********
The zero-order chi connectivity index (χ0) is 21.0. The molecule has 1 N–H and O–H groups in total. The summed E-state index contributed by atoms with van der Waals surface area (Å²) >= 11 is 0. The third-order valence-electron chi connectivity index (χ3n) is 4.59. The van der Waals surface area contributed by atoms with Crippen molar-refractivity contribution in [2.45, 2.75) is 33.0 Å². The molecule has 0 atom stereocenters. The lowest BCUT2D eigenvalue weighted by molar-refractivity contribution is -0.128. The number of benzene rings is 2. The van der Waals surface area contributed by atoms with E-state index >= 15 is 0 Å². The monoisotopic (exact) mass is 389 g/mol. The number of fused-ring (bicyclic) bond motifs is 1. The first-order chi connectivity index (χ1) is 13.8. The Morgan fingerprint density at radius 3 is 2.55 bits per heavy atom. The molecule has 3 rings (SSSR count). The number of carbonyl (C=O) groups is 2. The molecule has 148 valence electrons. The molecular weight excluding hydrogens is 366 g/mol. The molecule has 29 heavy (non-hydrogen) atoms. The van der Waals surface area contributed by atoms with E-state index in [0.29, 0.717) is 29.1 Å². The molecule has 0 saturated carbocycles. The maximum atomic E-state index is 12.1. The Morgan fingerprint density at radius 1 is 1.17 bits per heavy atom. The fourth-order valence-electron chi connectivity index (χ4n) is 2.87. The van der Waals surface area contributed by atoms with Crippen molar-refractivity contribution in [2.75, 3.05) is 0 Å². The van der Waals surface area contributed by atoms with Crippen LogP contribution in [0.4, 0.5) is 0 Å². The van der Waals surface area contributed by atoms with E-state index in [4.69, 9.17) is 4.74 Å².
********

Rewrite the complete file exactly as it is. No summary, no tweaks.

The zero-order chi connectivity index (χ0) is 21.0. The molecule has 1 N–H and O–H groups in total. The summed E-state index contributed by atoms with van der Waals surface area (Å²) >= 11 is 0. The third-order valence-electron chi connectivity index (χ3n) is 4.59. The van der Waals surface area contributed by atoms with Crippen molar-refractivity contribution in [2.45, 2.75) is 33.0 Å². The molecule has 0 atom stereocenters. The lowest BCUT2D eigenvalue weighted by molar-refractivity contribution is -0.128. The number of benzene rings is 2. The van der Waals surface area contributed by atoms with E-state index >= 15 is 0 Å². The monoisotopic (exact) mass is 389 g/mol. The number of fused-ring (bicyclic) bond motifs is 1. The first-order chi connectivity index (χ1) is 13.8. The Morgan fingerprint density at radius 3 is 2.55 bits per heavy atom. The molecule has 3 rings (SSSR count). The number of carbonyl (C=O) groups is 2. The molecule has 148 valence electrons. The molecular weight excluding hydrogens is 366 g/mol. The molecule has 29 heavy (non-hydrogen) atoms. The van der Waals surface area contributed by atoms with E-state index in [0.29, 0.717) is 29.1 Å². The molecule has 0 saturated carbocycles. The maximum atomic E-state index is 12.1. The Morgan fingerprint density at radius 1 is 1.17 bits per heavy atom. The fourth-order valence-electron chi connectivity index (χ4n) is 2.87. The van der Waals surface area contributed by atoms with Crippen molar-refractivity contribution in [2.75, 3.05) is 0 Å². The van der Waals surface area contributed by atoms with Crippen LogP contribution in [0.4, 0.5) is 0 Å². The van der Waals surface area contributed by atoms with E-state index in [4.69, 9.17) is 4.74 Å².